Room at the Table

Interior of the Mayfair Ballroom

Do you ever wonder if what you do matters?

It’s such a cliche it’s practically too boring to write about. But we do wonder, don’t we? For me, this is especially true when I preach a sermon at the nursing home. Some people are not interested in listening. Some people are not able to listen and understand. Some people are asleep or on the verge of drifting off. (Pro Tip: At least two out of three of those things are also true on Sunday morning.)

As I preached in Madelia one day last week, it felt almost self-indulgent. Was anyone but me really getting anything out of this sermon? Impossible to tell.

As always, I treasured the parts of the worship service that invited more obvious participation from those gathered. We sang the good old songs –“This is My Father’s World”, “The Old Rugged Cross”–and we prayed the Lord’s Prayer together.

And then, we shared the meal of Holy Communion. I carried the wafers and T carried the juice. We moved through the worship space, and one by one, these faithful folks opened their mouths or held out their hands to receive the body and blood of Christ. It was simple and holy and good.

The worship space is also the day room, which is really just one end of the big dining room. So it’s hard to tell where the worshipers end and the early-to-lunchers begin. I worried, as we neared what seemed like the edge of the assembly to me, where to draw the line.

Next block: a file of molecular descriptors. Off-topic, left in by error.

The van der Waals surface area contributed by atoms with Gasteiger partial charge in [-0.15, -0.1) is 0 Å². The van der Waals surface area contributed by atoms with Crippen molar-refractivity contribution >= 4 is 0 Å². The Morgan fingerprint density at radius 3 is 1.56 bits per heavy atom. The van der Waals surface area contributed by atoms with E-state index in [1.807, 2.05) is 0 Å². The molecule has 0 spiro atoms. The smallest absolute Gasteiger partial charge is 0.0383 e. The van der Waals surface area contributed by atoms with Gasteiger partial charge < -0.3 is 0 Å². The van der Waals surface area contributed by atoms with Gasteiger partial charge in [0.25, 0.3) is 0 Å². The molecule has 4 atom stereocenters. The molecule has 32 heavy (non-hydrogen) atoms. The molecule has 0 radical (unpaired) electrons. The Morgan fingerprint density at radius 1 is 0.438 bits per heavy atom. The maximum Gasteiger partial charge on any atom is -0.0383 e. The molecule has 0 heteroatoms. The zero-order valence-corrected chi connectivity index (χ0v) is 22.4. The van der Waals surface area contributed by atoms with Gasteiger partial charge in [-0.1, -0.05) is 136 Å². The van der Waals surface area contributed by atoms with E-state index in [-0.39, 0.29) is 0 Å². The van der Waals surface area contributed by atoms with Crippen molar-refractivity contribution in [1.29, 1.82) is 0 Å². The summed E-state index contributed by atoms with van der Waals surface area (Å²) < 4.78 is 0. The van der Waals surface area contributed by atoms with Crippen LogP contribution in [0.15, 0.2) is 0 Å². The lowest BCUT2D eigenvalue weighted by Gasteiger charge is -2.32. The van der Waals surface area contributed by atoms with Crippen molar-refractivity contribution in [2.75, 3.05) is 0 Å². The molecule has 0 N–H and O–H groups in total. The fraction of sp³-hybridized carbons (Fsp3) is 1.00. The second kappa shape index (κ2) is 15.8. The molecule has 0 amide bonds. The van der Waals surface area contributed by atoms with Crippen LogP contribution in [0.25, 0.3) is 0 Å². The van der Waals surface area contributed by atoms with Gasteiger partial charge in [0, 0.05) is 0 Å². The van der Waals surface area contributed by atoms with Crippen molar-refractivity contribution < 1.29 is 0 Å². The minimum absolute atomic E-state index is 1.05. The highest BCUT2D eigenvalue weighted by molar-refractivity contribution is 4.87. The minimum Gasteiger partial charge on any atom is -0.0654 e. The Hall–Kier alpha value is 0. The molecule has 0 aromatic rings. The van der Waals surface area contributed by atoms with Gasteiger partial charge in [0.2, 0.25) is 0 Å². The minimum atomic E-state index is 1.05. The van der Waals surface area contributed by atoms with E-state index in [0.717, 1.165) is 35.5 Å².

Image from page 1321 of "The Ladies' home journal" (1889)

But I didn’t have to. We served all the folks on the edge and we kept right on going. T led me all around the dining room, offering communion to absolutely anybody who wanted to receive it.  Again, simple and holy and good.

I don’t know if the sermon I preached mattered to anybody that morning. I do know that as I moved through that dining room serving communion, the sacrament preached to me. It said:

The table is so much bigger than we think. When Jesus is the host and the meal, we don’t need to worry about where to draw the line, because all of us are included in the circle of God’s love and grace.

Thanks be to God.

Big table dinner - Suwannnnee River

If your meal preached to you, what would it say?



Filed under Ministry Matters

2 responses to “Room at the Table

  1. Jan Veseth

    This. Made. My. Day.


  2. Susan

    That’s a really interesting question, Maggie. What would my meal preach to me. I’m imagining lots of things: “Be more grateful for me than you really are. Use these calories for good. Remember all the people who made me possible.” While the message might be serious, I’m having a fun time imagining my food actually talking to me at meal times. It’s been a long day…


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